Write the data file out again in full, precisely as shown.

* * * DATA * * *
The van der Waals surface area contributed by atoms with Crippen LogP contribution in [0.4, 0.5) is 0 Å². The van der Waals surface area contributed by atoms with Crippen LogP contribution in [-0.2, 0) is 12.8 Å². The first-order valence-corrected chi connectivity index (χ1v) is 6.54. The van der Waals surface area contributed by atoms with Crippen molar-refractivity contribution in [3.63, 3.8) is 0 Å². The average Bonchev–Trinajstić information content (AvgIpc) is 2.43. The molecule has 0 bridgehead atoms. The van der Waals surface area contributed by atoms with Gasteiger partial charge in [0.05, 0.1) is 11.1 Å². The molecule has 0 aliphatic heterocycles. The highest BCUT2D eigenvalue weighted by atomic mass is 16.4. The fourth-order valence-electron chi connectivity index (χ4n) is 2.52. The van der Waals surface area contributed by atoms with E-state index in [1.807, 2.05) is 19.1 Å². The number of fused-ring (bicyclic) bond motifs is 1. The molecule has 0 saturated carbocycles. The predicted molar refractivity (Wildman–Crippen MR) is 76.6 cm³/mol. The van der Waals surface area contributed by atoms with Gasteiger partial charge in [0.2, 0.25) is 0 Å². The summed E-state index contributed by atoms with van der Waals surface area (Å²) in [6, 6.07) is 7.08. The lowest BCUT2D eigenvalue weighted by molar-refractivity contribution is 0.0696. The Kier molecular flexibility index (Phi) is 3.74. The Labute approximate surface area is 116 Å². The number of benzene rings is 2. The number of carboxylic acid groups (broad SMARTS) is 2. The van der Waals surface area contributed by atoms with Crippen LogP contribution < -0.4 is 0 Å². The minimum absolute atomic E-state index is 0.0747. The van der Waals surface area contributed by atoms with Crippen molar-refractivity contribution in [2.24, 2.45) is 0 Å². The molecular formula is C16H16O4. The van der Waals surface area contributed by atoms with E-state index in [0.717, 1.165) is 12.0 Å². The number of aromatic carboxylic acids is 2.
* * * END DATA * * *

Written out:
The van der Waals surface area contributed by atoms with Crippen LogP contribution in [0.4, 0.5) is 0 Å². The van der Waals surface area contributed by atoms with Crippen LogP contribution in [-0.2, 0) is 12.8 Å². The first-order valence-corrected chi connectivity index (χ1v) is 6.54. The van der Waals surface area contributed by atoms with Crippen molar-refractivity contribution in [3.63, 3.8) is 0 Å². The average Bonchev–Trinajstić information content (AvgIpc) is 2.43. The molecule has 0 bridgehead atoms. The van der Waals surface area contributed by atoms with Gasteiger partial charge in [0.05, 0.1) is 11.1 Å². The molecule has 0 aliphatic heterocycles. The highest BCUT2D eigenvalue weighted by atomic mass is 16.4. The fourth-order valence-electron chi connectivity index (χ4n) is 2.52. The van der Waals surface area contributed by atoms with E-state index in [1.807, 2.05) is 19.1 Å². The number of fused-ring (bicyclic) bond motifs is 1. The molecule has 0 saturated carbocycles. The predicted molar refractivity (Wildman–Crippen MR) is 76.6 cm³/mol. The van der Waals surface area contributed by atoms with Gasteiger partial charge in [0.2, 0.25) is 0 Å². The summed E-state index contributed by atoms with van der Waals surface area (Å²) in [6, 6.07) is 7.08. The lowest BCUT2D eigenvalue weighted by molar-refractivity contribution is 0.0696. The Kier molecular flexibility index (Phi) is 3.74. The Labute approximate surface area is 116 Å². The number of benzene rings is 2. The number of carboxylic acid groups (broad SMARTS) is 2. The van der Waals surface area contributed by atoms with Crippen LogP contribution < -0.4 is 0 Å². The minimum absolute atomic E-state index is 0.0747. The van der Waals surface area contributed by atoms with Crippen molar-refractivity contribution in [2.24, 2.45) is 0 Å². The molecular formula is C16H16O4. The van der Waals surface area contributed by atoms with E-state index in [0.717, 1.165) is 12.0 Å². The number of aromatic carboxylic acids is 2.